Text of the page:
Kevin Han

by Kevin Han |

Now that you’ve learned the basics of what programmatic display is, this blog will introduce what you need to look for in a demand side platform (DSP) to evaluate them as a partner for your upcoming campaigns. We’ll start by evaluating proprietary inventories and audiences, then talk about tying the programmatic strategy to your client’s objective and budget.

Demand-Side & Supply-Side Platforms

Before we hop into the programmatic deal types, a recap:

At the very core of programmatic media are demand-side platforms, or DSPs. DSPs are the main engines that help you run your programmatic media campaigns. These are automated bidding platforms that use data learning algorithms to buy media in real-time, commonly referred to as real-time bidding (RTB).

DSPs consist of various components, including open auctions, private auctions, preferred deals, and guaranteed deals, in order for you to achieve your advertising campaign goals and objectives.

On the other side of DSPs are supply-side platforms, or SSPs. These are used by publishers and directly integrate with DSPs to provide inventory for various ad exchanges.

Types of Programmatic Deals

There are several different ways to buy media programmatically. All of these deals are considered inventory deals. Inventories work as a waterfall, meaning that if a publisher’s remaining inventory does not get filled with one deal type, the inventory will get listed on lower-tiered deal types. At the top of the programmatic waterfall are direct publisher-to-advertiser sales, and from there, inventory falls into guaranteed deals, preferred deals, private auctions, and lastly, open auctions. You should incorporate these inventories into your media plan based on your budgets, KPIs, and target audiences.

Programmatic Guaranteed deals allow you to execute direct buys with publishers on a DSP while eliminating manual processes such as exchanging tags, troubleshooting discrepancies, and handling multiple invoices. Keep in mind you are not able to layer on additional targeting within a programmatic guaranteed buy through a DSP (though this can be done on the publisher side). In addition, there is a commitment for impression volume and spend that must be hit. CPMs are set at a fixed price.

Preferred Deals are exclusive, advertiser-to-publisher arrangements for programmatically purchasing inventory in brand-safe environments. They are just below programmatic guaranteed deals in the publisher inventory waterfall, meaning they allow you to get premium access to higher quality inventory at a lower price. Preferred deals provide advertisers with first-look access to custom, non-guaranteed inventory at a fixed CPM. They have set CPMs but no impression requirement or budget commitment.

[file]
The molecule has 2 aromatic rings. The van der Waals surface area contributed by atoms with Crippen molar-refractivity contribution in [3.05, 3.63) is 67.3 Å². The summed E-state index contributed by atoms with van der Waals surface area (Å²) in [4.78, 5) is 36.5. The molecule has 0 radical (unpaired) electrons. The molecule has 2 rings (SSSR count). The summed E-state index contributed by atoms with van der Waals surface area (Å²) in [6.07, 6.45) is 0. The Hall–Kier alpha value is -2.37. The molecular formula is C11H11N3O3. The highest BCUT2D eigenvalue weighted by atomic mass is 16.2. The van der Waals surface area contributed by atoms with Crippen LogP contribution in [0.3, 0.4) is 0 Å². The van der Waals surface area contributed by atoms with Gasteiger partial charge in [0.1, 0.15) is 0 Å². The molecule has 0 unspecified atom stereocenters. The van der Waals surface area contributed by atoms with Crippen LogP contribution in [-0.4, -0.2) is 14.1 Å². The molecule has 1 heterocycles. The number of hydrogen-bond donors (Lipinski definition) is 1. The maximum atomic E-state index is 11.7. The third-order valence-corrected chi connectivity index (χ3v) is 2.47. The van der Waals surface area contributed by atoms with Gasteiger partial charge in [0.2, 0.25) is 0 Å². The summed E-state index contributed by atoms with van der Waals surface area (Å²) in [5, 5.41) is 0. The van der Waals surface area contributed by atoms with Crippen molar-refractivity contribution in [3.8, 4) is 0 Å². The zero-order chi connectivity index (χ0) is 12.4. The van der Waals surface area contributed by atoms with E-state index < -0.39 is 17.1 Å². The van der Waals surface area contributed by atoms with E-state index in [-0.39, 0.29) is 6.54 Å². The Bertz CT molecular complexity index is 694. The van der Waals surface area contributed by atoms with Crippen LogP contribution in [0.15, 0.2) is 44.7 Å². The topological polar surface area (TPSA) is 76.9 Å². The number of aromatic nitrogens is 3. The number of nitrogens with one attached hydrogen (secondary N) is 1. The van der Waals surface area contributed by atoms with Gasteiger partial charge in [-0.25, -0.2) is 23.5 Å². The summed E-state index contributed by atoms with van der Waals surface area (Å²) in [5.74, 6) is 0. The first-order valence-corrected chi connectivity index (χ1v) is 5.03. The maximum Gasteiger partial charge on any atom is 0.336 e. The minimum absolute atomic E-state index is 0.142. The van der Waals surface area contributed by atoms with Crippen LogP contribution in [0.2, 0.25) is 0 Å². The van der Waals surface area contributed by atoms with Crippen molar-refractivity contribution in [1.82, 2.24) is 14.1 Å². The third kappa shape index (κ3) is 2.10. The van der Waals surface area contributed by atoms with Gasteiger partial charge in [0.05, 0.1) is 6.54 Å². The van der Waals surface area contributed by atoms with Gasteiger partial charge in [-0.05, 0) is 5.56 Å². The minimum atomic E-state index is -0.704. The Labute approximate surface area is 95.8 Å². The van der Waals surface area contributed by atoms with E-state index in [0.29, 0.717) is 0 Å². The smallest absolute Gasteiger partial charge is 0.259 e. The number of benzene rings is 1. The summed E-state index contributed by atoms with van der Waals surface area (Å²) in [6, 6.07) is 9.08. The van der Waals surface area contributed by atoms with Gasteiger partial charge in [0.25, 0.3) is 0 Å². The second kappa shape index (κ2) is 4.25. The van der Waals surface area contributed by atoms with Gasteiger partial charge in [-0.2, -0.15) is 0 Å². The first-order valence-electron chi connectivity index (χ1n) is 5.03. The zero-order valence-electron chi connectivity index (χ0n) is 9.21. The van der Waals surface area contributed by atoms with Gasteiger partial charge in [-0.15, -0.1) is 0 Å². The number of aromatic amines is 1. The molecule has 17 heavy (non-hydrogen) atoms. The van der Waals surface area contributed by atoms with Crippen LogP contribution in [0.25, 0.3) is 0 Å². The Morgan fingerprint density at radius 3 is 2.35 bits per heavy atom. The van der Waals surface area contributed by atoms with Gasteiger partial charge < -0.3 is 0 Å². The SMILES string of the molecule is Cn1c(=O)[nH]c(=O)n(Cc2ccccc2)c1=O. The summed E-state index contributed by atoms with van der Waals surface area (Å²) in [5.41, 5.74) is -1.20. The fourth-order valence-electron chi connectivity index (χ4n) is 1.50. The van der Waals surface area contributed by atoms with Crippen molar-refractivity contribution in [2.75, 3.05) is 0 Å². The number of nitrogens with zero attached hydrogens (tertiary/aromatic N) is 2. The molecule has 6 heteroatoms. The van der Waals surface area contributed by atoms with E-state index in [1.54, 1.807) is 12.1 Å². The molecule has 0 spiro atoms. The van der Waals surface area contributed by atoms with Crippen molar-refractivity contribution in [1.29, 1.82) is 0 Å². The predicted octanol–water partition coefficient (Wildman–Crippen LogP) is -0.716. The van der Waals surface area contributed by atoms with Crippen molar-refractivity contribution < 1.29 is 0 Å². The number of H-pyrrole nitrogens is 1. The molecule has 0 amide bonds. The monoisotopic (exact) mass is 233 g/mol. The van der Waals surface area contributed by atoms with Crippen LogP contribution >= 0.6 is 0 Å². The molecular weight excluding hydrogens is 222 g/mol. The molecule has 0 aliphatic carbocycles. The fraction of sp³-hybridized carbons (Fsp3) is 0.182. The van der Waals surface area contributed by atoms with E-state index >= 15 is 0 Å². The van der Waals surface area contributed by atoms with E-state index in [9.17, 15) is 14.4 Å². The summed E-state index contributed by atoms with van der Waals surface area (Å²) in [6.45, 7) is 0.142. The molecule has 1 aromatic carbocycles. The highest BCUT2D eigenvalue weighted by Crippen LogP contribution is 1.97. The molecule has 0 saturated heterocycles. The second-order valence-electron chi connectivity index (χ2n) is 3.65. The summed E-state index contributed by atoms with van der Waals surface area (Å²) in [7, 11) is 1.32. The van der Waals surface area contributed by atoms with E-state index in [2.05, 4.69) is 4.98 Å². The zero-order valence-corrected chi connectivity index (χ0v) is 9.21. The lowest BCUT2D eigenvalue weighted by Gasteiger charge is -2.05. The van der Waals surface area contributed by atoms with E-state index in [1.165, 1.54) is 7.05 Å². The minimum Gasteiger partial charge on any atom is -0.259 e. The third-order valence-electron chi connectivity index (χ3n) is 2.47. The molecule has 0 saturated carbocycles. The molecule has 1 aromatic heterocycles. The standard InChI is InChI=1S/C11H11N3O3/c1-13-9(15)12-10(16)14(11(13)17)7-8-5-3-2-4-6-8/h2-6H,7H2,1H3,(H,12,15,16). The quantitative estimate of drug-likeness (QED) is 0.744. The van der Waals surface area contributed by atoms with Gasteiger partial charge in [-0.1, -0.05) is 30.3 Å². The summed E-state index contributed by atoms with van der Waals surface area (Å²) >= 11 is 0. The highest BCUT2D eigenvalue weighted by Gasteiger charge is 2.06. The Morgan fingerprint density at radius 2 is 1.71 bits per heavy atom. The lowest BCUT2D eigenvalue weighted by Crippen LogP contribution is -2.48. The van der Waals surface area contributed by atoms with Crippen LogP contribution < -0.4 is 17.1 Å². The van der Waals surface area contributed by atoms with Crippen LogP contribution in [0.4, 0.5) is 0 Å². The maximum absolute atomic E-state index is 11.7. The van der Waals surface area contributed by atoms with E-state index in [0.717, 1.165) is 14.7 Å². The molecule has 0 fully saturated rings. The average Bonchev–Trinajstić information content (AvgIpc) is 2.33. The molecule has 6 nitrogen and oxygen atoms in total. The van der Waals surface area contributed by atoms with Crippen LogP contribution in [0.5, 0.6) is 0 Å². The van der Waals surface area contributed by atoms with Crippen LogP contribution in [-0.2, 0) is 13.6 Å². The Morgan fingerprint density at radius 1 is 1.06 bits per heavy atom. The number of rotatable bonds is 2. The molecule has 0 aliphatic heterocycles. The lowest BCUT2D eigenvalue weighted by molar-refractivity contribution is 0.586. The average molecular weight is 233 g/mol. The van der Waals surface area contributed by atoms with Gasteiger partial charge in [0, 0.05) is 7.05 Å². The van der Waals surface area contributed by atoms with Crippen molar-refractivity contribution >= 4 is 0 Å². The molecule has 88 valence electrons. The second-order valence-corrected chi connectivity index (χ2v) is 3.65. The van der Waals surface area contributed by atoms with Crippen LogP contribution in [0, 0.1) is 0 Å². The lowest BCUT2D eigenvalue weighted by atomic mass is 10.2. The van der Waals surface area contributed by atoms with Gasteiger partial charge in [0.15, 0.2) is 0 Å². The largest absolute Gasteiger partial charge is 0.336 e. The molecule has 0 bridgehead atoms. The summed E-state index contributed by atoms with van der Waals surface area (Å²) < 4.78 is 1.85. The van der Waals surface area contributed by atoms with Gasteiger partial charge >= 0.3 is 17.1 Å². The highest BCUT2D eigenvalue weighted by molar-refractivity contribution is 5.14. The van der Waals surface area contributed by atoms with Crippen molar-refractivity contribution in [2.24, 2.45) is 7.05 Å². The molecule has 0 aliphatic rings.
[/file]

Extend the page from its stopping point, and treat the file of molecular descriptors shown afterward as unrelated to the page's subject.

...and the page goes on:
Private Auctions, more commonly referred to as PMPs (also known as “private inventory”), are when publishers set aside certain inventory for a select group of advertisers. Private auctions give publishers more control over how they sell their inventory while giving select buyers an advantage. The inventory goes to the highest bidder amongst the private buyers, provided the winning bid is above the minimum CPM. If none of the private auction buyers wins or bids on the inventory, it becomes available in a regular, “open” auction.

Open Auction, a.k.a. the Open Exchange, has multiple levels of inventory that can be rolled into one SSP. Open auctions are the lowest tier of programmatic bidding, with the most efficient pricing and reach out of all options. As an example, Rubicon is an SSP that has its own exchange and has inventory within each exchange.

What to look for when choosing a DSP

Now that you know the basics of programmatic inventory and bidding, you’ll want to think about how to choose the right DSP for your business.

Programmatic media vendors are experts at technical selling. This means choosing the right programmatic media partner can be challenging. Start by asking if the platform has its own proprietary channel or API integration with various partners.

Below are some questions to ask yourself when identifying which partners to leverage. It is also important to ask yourself what your key objectives are. There is no one-size-fits-all or clear winner out of all the programmatic media partners and DSPs available in today’s market. In addition, emerging channels such as Connected TV, Digital Out of Home, and Audio are currently only provided by a handful of tech partners such as Google Display & Video 360 (DV360), The Trade Desk, and DataXu.

Questions to ask:

  • What is the DSP’s main engine, and how does it work?
  • What proprietary inventory is available?
  • What proprietary audience data is available?
  • What are the channel-specific capabilities? (Display, Advanced TV, DOOH, Digital Audio)
  • What service level agreement is available, and is there a customer success team available to support you throughout your journey?
  • What other clients have success stories within your specific vertical or similar campaign objectives?

While programmatic media can be complex, once you understand the basics, you can ask the right questions and determine the partner or technology solution that will best suit your needs for today and tomorrow.

For more in-depth help on programmatic media, contact our team.